Article
Brendan Batchelder · Dec 9, 2016 3m read

How to determine why a message didn't get routed by a message router routing rule.

When testing a new routing rule, one frequently encountered problem is that messages that seem like they should be getting routed to a target component are not getting routed.  This article aims to describe how to determine why the message didn't get routed.

1. Check the Event Log for the router to make sure there wasn't an error evaluating the rule or running any transformations referenced by the rule.  If there was, debug that error first.

2. Verify the settings on the general tab in the rule editor.
2a. Make sure "Rule Type" is correct.  For HL7 messages, it should be "HL7 Message Routing Rule".  For other types, it should be "General Message Routing Rule".
2b. Make sure "Rule Assist Class" and "Context Class" are correct.  Setting "Rule Type" will automatically set both of these fields, so if either are correct, just reset the "Rule Type" field to the correct value.
For Rule Type "HL7 Message Routing Rule", Rule Assist Class should be EnsLib.HL7.MsgRouter.RuleAssist and Context Class should be EnsLib.HL7.MsgRouter.RoutingEngine.
For Rule Type "General Message Routing Rule", Rule Assist Class should be EnsLib.MsgRouter.RuleAssist and Context Class should be EnsLib.MsgRouter.RoutingEngine.
2c. "Production Name" does not affect a running production.  It only affects the lookups when editing a rule.  Set it to the name of the production in which the rule will be used.

Below is a screenshot of these settings on the general tab:

For the following steps, you will need to find a message in the message viewer which was sent to the router without being routed.  To find such a message, search for messages that have the router as a target, as in the example extended criteria in this screenshot:

This screenshot illustrates the difference between visual traces for a message that was routed correctly (left) and a message that got stuck at the router (right):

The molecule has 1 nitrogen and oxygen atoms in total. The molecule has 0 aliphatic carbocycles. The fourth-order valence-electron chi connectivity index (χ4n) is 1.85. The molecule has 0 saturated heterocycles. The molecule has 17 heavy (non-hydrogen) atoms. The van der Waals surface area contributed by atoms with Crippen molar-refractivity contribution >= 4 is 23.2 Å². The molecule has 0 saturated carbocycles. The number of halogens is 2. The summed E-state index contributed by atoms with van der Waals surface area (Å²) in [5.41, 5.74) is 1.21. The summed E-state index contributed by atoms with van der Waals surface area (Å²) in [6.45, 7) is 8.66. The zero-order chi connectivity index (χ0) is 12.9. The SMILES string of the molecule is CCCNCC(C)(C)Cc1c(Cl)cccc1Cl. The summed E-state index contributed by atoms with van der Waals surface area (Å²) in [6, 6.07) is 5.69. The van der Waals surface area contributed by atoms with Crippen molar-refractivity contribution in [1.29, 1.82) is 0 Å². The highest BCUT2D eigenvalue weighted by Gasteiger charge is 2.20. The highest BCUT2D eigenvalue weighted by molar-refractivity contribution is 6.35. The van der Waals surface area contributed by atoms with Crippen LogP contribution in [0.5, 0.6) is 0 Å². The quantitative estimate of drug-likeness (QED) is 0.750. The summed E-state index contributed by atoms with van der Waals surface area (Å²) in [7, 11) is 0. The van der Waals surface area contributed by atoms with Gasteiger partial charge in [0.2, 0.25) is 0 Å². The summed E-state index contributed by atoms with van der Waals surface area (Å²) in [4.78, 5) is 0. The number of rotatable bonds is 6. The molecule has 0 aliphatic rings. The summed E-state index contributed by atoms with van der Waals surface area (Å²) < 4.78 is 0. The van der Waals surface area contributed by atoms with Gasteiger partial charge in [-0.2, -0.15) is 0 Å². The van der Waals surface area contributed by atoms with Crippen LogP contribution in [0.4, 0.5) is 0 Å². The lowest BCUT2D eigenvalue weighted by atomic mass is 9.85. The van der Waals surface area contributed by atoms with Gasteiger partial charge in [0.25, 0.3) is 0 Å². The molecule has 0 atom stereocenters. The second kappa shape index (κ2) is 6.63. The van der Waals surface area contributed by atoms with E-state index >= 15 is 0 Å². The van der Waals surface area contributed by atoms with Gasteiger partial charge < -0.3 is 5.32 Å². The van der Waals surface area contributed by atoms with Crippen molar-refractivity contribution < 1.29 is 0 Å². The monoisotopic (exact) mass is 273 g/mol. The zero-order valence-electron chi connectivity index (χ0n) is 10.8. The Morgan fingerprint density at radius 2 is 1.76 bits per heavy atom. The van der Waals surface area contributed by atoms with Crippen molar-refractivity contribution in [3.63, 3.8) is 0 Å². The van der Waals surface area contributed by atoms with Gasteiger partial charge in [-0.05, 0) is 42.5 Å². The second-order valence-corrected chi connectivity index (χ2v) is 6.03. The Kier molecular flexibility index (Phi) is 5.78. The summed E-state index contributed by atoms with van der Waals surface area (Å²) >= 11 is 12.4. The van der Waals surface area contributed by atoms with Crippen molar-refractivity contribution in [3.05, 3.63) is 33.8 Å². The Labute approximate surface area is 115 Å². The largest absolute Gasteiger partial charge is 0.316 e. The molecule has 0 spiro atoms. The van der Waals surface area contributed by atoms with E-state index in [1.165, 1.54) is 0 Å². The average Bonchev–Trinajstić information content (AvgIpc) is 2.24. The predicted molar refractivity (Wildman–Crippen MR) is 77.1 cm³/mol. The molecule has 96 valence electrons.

Once you find the message that wasn't routed, make note of the following message header fields on the 'Header' tab:
SourceConfigName
MessageBodyClassName
MessageBodyId

If this is an HL7 message, then also make note of the following fields on the Body tab:
DocType
Name

3. Verify the constraints.  Below is each possible constraint, and which field it should match.
3a. Source constraint should match SourceConfigName header property
3b. (General Message Routing Rule Only) Message Class constraint should match the MessageBodyClassName header property
3c. (HL7 Message Routing Rule Only) docCategory constraint should match the portion of DocType before the colon.  E.g. if DocType is 2.3.1:ADT_A01 then it will match docCategory 2.3.1
3d. (HL7 Message Routing Rule Only) docName constraint should match the Name body property

Below is a screenshot showing example constraints:

4. Verify the conditions.  This should be done in terminal.
4a. First, use the MessageBodyClassName and MessageBodyId from above to open the message body in terminal: set msg = ##class(<MessageBodyClassName>).%OpenId(<MessageBodyId>)
4b. Multiple conditions will be separated in the rule by an AND or an OR.  Test each condition individually in terminal.
4c. (HL7 Message Routing Rule Only) For conditions that reference specific HL7 fields, use the method GetValueAt on the message to extract the values of the fields.  Below is an example screenshot of a rule and an example terminal session showing how to test the conditions.

 

In the terminal session, I can see that the SendingApplication of the message doesn't match what my condition is looking for.  The message has REGADT but my condition is looking for ADMADT.
 

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Replies

One more thing to check is if the router's class name in the production config is correct.

Good point.  If it's routing HL7 messages and using an HL7 Message Routing Rule, then the router class should be EnsLib.HL7.MsgRouter.RoutingEngine.  For general messages, use EnsLib.MsgRouter.RoutingEngine.